A male (front) and female Wilson’s Phalarope in breeding plumage at Camas Prairie WMA near Fairfield, Idaho.
We stared long and hard at the bird in our binoculars at Camas Prairie WMA near Fairfield. It was definitely a shorebird—quick movements, longish pointed black bill, long legs, but with rather plain markings. With Audubon phone apps and a Sibley Field Guide to Western Birds in hand, we thumbed through the thumbnail images of all the shorebirds and could not find it. In frustration, I finally just photographed it and moved on, hoping a better birder would help me identify it.
A bit later, we saw another bird we had never seen. This time though we could quickly identify it as a female Wilson’s phalarope, with her black bandit’s eye stripe that stretched down the long neck, white chin and eyebrow stripe, chestnut throat and darker chestnut back and gray crown that also extended down the back of the neck. As we looked through the other Wilson’s phalarope photos in the Audubon app, it suddenly dawned on us that the unidentified bird, the plain one, was the male Wilson’s phalarope. In breeding plumage, it was pretty, but lacked the flamboyance of the female.
This was just the opposite of what one usually finds in the bird world. As a rule, the male is the more gaudily colored and the female plainer or even camouflaged. There is a good reason for that. In general, it is the males that fight for the right to breed and must attract the females with their showy plumage and displays. The female, on the other hand, establishes the nest and takes much of the risk of detection by a predator when she is preoccupied with her eggs, often for three weeks or more. Being camouflaged is good insurance against getting eaten.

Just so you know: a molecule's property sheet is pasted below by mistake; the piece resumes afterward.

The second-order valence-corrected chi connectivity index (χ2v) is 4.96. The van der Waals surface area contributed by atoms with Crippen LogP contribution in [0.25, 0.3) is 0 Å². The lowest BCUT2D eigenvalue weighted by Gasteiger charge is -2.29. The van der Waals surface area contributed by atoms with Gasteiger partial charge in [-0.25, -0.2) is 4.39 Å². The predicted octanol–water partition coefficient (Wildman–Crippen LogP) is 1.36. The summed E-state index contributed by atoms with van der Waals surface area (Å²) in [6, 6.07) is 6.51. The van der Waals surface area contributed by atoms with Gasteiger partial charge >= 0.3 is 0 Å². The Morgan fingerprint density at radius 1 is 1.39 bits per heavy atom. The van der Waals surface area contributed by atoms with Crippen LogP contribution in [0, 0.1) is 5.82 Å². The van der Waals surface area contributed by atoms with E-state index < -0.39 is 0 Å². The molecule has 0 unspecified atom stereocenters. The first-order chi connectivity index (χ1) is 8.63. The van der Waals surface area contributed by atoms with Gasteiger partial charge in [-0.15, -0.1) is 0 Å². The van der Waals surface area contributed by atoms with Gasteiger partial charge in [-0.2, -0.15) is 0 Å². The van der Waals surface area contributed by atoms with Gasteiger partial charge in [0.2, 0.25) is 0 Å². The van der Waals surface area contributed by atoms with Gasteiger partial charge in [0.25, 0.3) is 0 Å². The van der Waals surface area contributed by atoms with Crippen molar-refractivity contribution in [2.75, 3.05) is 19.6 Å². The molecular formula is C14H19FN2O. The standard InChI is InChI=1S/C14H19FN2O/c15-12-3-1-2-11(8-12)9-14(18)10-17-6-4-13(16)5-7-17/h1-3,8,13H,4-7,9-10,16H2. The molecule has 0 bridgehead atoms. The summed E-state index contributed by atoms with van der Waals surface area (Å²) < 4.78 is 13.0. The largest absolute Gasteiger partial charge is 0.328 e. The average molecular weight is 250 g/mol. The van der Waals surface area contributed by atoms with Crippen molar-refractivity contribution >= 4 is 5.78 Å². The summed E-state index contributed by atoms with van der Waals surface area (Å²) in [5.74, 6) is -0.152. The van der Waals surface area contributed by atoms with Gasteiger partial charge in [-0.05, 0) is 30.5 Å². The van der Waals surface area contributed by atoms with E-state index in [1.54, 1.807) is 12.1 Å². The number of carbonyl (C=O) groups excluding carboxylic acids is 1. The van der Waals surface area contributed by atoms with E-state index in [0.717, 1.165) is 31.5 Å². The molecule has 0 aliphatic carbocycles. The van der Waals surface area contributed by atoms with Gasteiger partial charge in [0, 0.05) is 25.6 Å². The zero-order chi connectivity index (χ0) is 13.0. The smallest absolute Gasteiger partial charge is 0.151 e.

As we read more about the Wilson’s phalarope, we found that this coloration reversal has its origin in behavior. In a mating style called polyandry, with Wilson’s phalaropes, it is the male who tends the nest and raises the chicks. Females do the courting and the fighting, starting nests with several males during the mating season.
Wilson’s phalaropes are dainty little birds, smaller than a killdeer. Like other shorebirds, they are active feeders, constantly on the move as they hunt and probe for prey. Wilson’s phalaropes though, are often decidedly un-shorebird-like in their manner of hunting. They are at home in deeper water, swimming with the help of lobed toes instead of walking along the waterline. They will often swim in tight circles, spinning quickly enough to corral prey items and even creating a vortex that sucks prey off the bottom. They are also stealth hunters, stretching out nearly flat to peck insects off the surface of the water or even from the air.